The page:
questions and offered to loan another student a pencil. He seemed to
want attention from his math teacher, asking her for help on the testing activity. The observer’s opinion was that Jeff seemed to want to
have his teacher all to himself.5
The psychologist administered several tests, and observed that Wood presented a
“challenging” case because his “behavior and attitudes fluctuated rapidly.”6 He “constantly subvocalized self-derogatory statements and complaints usually with great
expression and intensity.”7
Psychomotor testing reflected a visual-motor score “significantly below his
chronological age range,” which impacted Wood’s spelling and written expression.8
Personality assessment reflected that Wood “demonstrates the impulsivity and disorganization often noted in youngsters with some form of a visual-motor deficit.”9
Additionally, excessive anxiety and fear create tension, and lead to
faulty reasoning and reality testing. The result is a youngster who exercises exceptionally poor judgement which, along with achievement
failures, further results in negative consequences. This, in turn, fosters
self-doubt and recrimination. Jeff is not able currently to pull himself
out of this dilemma by using productive problem solving strategies
since self-introspection is so painful, and an objective wholistic [sic]
picture of reality is so difficult for him to attain. His subjective perceptions seem to be fragmented and filled with morbid, threatening elements. He seems to feel a strong drive to retreat from emotional stimuli and emotionally laden thoughts; if unable to do so, perceptions of reality become even more distorted. ...

4

App. 1 (Affidavit of Mitzie Wood, Mar. 24, 2000).

5

App. 2 at 2 (Comprehensive Psychological Evaluation, Apr. 29, 1987).

6

Id.

7

Id.

8

Id. at 3.

9

Id. at 5.

2

In summary, Jeff is a very troubled youngster who is at risk for regressing to even a less functional state. The variety of problematic behaviors he displays are reflections of his extreme internal discomfort
created by his negative impressions of himself and his world.10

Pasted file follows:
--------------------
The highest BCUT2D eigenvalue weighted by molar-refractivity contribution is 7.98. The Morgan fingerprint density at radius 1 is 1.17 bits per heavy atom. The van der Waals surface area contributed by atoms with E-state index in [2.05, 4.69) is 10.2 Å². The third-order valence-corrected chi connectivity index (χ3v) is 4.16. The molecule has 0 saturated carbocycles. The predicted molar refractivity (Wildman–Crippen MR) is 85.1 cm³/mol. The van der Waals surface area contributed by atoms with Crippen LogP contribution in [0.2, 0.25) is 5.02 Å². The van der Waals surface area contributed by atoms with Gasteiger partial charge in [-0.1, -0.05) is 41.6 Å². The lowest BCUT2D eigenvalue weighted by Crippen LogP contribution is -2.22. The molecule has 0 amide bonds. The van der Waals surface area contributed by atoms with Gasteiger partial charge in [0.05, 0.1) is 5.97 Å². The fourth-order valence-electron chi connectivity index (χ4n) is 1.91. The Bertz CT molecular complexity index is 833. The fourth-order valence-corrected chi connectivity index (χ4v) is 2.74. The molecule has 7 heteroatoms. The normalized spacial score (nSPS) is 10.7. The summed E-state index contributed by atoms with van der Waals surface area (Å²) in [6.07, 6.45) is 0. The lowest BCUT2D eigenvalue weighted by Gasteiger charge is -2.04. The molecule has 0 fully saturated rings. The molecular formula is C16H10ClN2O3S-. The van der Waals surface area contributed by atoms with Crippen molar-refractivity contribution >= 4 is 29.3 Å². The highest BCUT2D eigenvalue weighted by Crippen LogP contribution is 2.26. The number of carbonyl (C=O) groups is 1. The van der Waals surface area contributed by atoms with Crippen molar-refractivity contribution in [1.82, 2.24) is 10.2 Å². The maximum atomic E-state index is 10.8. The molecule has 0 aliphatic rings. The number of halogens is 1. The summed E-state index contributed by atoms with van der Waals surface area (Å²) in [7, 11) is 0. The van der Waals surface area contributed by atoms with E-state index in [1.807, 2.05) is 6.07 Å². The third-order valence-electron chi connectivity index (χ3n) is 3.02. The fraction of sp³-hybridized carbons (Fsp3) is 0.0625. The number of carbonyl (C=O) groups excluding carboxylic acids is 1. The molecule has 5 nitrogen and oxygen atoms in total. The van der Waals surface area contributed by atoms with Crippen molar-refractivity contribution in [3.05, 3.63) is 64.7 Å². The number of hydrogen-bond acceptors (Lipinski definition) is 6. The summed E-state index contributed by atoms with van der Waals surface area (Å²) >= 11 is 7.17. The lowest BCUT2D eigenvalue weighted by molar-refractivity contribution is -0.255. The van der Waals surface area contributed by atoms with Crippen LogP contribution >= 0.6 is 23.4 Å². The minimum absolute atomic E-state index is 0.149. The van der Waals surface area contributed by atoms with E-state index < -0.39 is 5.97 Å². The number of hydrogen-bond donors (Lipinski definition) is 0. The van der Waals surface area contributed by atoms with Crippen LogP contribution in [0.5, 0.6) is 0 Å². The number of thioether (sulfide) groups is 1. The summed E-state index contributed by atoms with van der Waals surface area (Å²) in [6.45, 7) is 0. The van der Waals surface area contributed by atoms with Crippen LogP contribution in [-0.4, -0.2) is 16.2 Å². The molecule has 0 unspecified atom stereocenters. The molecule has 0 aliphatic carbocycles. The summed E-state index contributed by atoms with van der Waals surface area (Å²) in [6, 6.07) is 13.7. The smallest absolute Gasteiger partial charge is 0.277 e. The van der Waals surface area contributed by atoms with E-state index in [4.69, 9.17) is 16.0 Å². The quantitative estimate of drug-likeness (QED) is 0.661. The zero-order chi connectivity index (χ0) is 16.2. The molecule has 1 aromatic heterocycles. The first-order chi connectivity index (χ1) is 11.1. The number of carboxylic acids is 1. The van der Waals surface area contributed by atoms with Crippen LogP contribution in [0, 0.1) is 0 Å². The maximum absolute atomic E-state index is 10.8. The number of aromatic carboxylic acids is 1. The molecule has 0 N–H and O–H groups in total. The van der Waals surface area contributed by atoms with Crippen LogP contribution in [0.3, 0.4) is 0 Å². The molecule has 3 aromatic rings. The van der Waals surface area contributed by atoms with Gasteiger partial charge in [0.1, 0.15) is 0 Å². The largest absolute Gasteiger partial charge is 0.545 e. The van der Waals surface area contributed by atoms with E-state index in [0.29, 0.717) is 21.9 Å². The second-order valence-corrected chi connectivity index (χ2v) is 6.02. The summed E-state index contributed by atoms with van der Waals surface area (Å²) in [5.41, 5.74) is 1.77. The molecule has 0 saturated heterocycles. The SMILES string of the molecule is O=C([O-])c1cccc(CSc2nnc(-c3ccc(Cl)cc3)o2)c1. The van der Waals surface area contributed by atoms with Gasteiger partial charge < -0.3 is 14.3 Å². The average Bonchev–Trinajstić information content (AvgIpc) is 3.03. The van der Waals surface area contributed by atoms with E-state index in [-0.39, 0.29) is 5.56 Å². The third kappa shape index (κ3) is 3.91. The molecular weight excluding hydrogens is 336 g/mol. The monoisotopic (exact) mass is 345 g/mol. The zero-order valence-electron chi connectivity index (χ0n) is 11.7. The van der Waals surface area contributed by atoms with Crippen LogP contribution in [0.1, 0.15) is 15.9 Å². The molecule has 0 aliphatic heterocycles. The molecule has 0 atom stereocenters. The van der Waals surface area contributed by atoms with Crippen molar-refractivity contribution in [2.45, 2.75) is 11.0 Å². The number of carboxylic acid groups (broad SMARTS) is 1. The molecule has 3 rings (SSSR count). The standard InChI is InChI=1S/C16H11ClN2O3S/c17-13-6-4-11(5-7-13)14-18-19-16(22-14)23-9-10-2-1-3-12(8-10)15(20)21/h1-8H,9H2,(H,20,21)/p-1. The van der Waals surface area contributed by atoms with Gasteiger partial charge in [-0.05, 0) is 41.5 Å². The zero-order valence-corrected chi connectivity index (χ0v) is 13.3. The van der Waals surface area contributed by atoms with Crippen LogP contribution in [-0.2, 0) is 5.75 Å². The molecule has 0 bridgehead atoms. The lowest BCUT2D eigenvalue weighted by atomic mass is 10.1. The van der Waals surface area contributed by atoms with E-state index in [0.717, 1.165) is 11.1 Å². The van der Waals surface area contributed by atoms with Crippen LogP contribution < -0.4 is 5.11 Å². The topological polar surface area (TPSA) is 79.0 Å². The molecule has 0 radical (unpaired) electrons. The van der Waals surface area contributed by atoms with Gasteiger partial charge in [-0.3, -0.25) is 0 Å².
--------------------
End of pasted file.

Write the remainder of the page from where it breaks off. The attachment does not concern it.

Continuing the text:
The psychologist diagnosed Wood as having severe overanxious disorder with
avoidant features and determined him to meet the disability criteria for the category of Emotionally Disturbed.11 Finally,
Parents are strongly encouraged to arrange for therapeutic intervention for Jeff. No matter what teachers can do for Jeff at school, part of
his problems stem from personal issues which he will need to resolve.
Without such help, Jeff is at risk for developing more serious difficulties.12
The psychologist further recommended that corporal punishment not be used
against Wood because “this will only make Jeff feel more helpless” and cause realitydistortion.13 Teachers were also recommended to provide Wood with alternatives,
because “Jeff tends to narrow his focus when upset. Discussions during these
times will likely be fruitless.”14 The middle school thereafter placed Wood in special education.
Wood was assessed by a different school psychologist in 1990 at age fifteen.15
The psychologist observed that teachers found Wood to be “seemingly happy and socially appropriate with classmates,” but “easily distracted” and “restless.”16 “He needs
instructions repeated. He looses [sic] his papers.”17 The psychologist further reported
about Wood’s behavior,
This examiner observed that Jeff looked his age but acted like a middle
school boy. . . . During both test sessions Jeff chewed gum so vigorously
that his ears wiggled. His facial and body movements were loose.
Sometimes he mumbled or distorted his speech. Jeff was anxious about
his test performance and frequently he asked how he was doing. He
worded it negatively, though, as, “I flunked, didn’t I?” On the Rorschach
Jeff nervously rotated the cards and took a long time to respond. He
10

Id. at 5–6.

11

Id. at 6.

12

Id. at 7.

13

Id. at 6.

14

Id. at 7 (emphasis added).

App. 3 (Comprehensive Individual Assessment and Psychological Evaluation, May
14, 1990).
15

16

Id. at 2.

17

Id.

3

was reluctant to risk an initial answer on the Rorschach. Rather, after
a minute he asked the examiner, “What do you think it looks like?”18
Six years later, at age 21, Wood would be charged with capital murder for Daniel